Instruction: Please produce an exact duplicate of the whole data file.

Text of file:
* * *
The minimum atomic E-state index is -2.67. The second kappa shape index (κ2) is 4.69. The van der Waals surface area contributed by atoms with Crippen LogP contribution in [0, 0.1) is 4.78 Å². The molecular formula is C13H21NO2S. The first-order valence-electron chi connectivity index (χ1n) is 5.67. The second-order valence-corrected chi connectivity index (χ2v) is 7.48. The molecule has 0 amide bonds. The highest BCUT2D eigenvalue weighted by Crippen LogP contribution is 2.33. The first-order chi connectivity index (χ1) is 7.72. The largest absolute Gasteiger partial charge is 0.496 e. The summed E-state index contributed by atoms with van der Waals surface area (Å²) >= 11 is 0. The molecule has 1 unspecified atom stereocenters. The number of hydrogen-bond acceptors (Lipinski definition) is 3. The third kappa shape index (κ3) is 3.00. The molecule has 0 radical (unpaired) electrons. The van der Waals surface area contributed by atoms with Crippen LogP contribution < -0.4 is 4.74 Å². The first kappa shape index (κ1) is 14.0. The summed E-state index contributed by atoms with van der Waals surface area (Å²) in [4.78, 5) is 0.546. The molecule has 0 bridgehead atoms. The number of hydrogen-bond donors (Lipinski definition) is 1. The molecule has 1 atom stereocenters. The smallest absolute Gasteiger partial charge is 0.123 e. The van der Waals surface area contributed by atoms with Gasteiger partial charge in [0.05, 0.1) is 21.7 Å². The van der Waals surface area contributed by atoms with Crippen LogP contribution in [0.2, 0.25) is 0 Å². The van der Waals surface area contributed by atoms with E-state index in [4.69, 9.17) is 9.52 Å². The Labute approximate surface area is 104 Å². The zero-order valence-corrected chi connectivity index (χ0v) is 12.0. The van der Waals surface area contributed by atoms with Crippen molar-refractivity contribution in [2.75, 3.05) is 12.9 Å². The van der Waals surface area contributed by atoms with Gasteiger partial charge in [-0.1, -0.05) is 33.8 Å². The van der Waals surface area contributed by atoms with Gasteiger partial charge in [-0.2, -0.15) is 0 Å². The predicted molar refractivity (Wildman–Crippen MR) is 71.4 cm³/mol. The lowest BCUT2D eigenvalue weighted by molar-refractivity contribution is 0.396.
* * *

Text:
The minimum atomic E-state index is -2.67. The second kappa shape index (κ2) is 4.69. The van der Waals surface area contributed by atoms with Crippen LogP contribution in [0, 0.1) is 4.78 Å². The molecular formula is C13H21NO2S. The first-order valence-electron chi connectivity index (χ1n) is 5.67. The second-order valence-corrected chi connectivity index (χ2v) is 7.48. The molecule has 0 amide bonds. The highest BCUT2D eigenvalue weighted by Crippen LogP contribution is 2.33. The first-order chi connectivity index (χ1) is 7.72. The largest absolute Gasteiger partial charge is 0.496 e. The summed E-state index contributed by atoms with van der Waals surface area (Å²) >= 11 is 0. The molecule has 1 unspecified atom stereocenters. The number of hydrogen-bond acceptors (Lipinski definition) is 3. The third kappa shape index (κ3) is 3.00. The molecule has 0 radical (unpaired) electrons. The van der Waals surface area contributed by atoms with Crippen LogP contribution < -0.4 is 4.74 Å². The first kappa shape index (κ1) is 14.0. The summed E-state index contributed by atoms with van der Waals surface area (Å²) in [4.78, 5) is 0.546. The molecule has 0 bridgehead atoms. The number of hydrogen-bond donors (Lipinski definition) is 1. The molecule has 1 atom stereocenters. The smallest absolute Gasteiger partial charge is 0.123 e. The van der Waals surface area contributed by atoms with Gasteiger partial charge in [0.05, 0.1) is 21.7 Å². The van der Waals surface area contributed by atoms with Crippen LogP contribution in [0.2, 0.25) is 0 Å². The van der Waals surface area contributed by atoms with E-state index in [4.69, 9.17) is 9.52 Å². The Labute approximate surface area is 104 Å². The zero-order valence-corrected chi connectivity index (χ0v) is 12.0. The van der Waals surface area contributed by atoms with Crippen molar-refractivity contribution in [2.75, 3.05) is 12.9 Å². The van der Waals surface area contributed by atoms with Gasteiger partial charge in [-0.1, -0.05) is 33.8 Å². The van der Waals surface area contributed by atoms with Gasteiger partial charge in [-0.2, -0.15) is 0 Å². The predicted molar refractivity (Wildman–Crippen MR) is 71.4 cm³/mol. The lowest BCUT2D eigenvalue weighted by molar-refractivity contribution is 0.396.